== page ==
MARY LEAN is one of life's stayers. She's been loyal to the same employer for more than 40 years, has been married three decades, owned the same MG sports car longer than that and has lived in a pole house since 1979. She won't be moving any time soon. It came, she says, with a lifetime guarantee.
If Mary had had her way she wouldn't be moving from the job she's loved with a passion but her long tenure as a staff, then charge, nurse at QE Health (formerly Queen Elizabeth Hospital) has had an enforced ending. She's been made redundant, a casualty of the decision to mothball the women's rheumatology ward, her fiefdom seemingly forever.
Nurses aren't the types to wear their hearts on their sleeves but 44 years is a heck of a long time to have worked in the one place and she freely admits to being emotional to have been sidelined in the hospital's restructuring announced this week. Friday is her final day.
Speaking for Mary's colleagues, Judy Scott says Mary is QE. Her dedication to the place and its patients hasn't gone unrecognised. In 2005 she was awarded a Queen's Service Medal (QSM). She wears the order's badge next to the registered nurses' medal that was pinned to her chest at her Waikato Hospital graduation in 1965.
If anyone's been a dedicated nurse, it's Mary Lean or "Sammy" to her friends, derived from her maiden name, Sampson.
"Sammy" came to QE on the heels of a couple of years' OE."I liked Rotorua, had an aunt here and heard the QE matron [the late Rae Preston-Thomas] was lovely to work with. However there were no vacancies when I was interviewed but by the time I got home to Waerenga [near Te Kauwhata] Matron had rung to say a staff nurse had resigned and the job was mine."
Mary/Sammy began duty as a staff nurse in the hospital's then surgical ward on February 26, 1969. "In those days it was a really big event for us to have a joint replacement."
Two years on she was moved to Ward 3, the women's ward which housed 36 arthritis-ridden patients plus four in an area that's now toilets and more if the nurses' sick bay was pressed into service.
It was what Mary calls a "Nightingale" ward with the old-style open layout she favours.
"If you are in a four-bed room you're obliged to be nice to your fellow patients. In a Nightingale ward you can actually be more private. Also you see people far more disabled than yourself, which is a huge benefit with rehabilitation."
Mary became Ward 3's charge nurse in 1972 and's been based in the same office since.
"I say I'm married to this place, that my husband [Bill Lean] is married to this place." The couple met when he sold her "that" MG, a purple number which followed an earlier model in white.
In its hey day, Queen Elizabeth Hospital had a nursing staff that topped 50. Many were long-stayers. Mary's proud of a 2003 photograph of herself with three colleagues who, between then, racked up 122 years service.
"Those were good days, as a collective group nurses are very supportive of each other. Senior staff never had Christmas off, we'd work through because QE tended to be a 'carer place', where people left family members while they went off on holiday."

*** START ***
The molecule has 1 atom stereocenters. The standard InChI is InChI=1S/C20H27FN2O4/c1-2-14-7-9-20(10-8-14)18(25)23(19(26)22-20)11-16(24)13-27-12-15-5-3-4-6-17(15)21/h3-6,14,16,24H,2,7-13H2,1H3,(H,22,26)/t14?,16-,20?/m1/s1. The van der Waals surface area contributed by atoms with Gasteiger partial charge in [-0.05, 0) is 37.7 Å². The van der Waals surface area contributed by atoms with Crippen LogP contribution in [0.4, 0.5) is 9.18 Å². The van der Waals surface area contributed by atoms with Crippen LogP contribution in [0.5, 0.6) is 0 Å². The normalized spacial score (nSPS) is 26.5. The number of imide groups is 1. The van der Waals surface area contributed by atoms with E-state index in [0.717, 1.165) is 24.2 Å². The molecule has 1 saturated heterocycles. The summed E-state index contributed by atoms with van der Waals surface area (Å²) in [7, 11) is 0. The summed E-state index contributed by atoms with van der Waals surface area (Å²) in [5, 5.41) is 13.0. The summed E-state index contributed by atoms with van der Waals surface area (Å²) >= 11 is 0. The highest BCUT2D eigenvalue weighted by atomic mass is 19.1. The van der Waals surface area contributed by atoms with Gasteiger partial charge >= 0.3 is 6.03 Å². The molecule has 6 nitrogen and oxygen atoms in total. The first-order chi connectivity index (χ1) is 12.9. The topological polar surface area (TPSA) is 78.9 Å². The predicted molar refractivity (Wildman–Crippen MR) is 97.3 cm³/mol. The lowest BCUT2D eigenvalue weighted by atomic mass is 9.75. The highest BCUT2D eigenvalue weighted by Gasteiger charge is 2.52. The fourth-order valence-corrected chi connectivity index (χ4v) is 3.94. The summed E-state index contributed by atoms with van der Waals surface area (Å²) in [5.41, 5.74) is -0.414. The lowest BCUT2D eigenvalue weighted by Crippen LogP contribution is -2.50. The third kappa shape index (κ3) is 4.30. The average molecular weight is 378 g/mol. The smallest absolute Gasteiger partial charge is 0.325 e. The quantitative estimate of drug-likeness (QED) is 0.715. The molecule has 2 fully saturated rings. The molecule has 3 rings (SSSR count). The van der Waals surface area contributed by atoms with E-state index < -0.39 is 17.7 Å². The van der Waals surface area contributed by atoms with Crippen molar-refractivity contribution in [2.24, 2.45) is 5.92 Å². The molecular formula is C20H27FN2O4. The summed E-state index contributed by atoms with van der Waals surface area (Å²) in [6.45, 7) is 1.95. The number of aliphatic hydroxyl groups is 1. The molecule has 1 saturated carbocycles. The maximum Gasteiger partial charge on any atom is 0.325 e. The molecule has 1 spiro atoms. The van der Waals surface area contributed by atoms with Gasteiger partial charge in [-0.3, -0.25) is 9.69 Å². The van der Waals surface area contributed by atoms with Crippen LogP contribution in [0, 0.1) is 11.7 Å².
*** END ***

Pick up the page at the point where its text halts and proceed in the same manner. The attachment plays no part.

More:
Which brings Mary to the tale of one particular Christmas Day seared into her memory.
"One of the nurses lost the drugs' cabinet keys ... oh dear, oh dear, those keys must always be attached to a registered person. We were panic stricken, couldn't go home until they were found. They eventually turned up under a folded blanket at the foot of a bed." They'd fallen there when the keys' keeper was changing a curtain.
Mary notes that in past years patients tended to be a lot more disabled than they are now. "Medication for inflammatory diseases has made great leaps and bounds which in a way has been the hospital's death knell for in-patient care."
When then Governor General Dame Sylvia Cartwright presented Mary with her QSM, she commented on how admirably she'd coped with change.
"I've certainly seen huge amounts of it. When the Bay of Plenty Health Board wanted to close us down in 1983 there was a huge outcry." Mary was on the inaugural community trust that kept QE open.
Mary is sceptical about QE's change from a residential care facility to a 9am-5pm operation, with emphasis on ACC referrals.
"What I think's so totally unfair is that people who've had accidents are having their treatment paid for when someone who, through no fault of their own, has a debilitating illness but gets no money to help them manage. Now you are going to have to be pretty well to come to QE."
For Mary, nursing's been a huge privilege. "I'm so lucky, so many lives have touched me."
- Born: Huntly, 1944
- Education: Waerenga Primary, Epsom Girls Grammar (as boarder), Waikato Hospital for nursing training
- Family: Husband Bill Lean; "all the nurses I've worked with"
- Appointments held: Staff nurse 1969-72, charge nurse Ward 3 since, regularly deputised for principal nurse over 21 years, acting nurse-manager 1991-94, nurse manager 1995-99 when became Patient Care Co-ordinator. During this time became a specialist rheumatology nurse and for over past 20 years has been involved in education and monitoring of patients with inflammatory arthritis, running clinics. Was QE's first research nurse involved in clinical trials and is an independent joint assessor. President of New Zealand Health Professionals in Rheumatology for 20 years, and visited Rotorua's Japanese sister city, Beppu representing QE, foundation member hospital's community trust.
- Interests: Nursing, playing golf at Arikikapakapa since 1973 - "My handicap was on single figures, I won't tell you what it is now" - gardening, animals (plans to volunteer at SPCA in enforced retirement), walking, "a certain old gentleman" (tongue-in-cheek reference to husband Bill)
- Royal Recognition: Queen's Service Medal
- Personal philosophy: Care about people.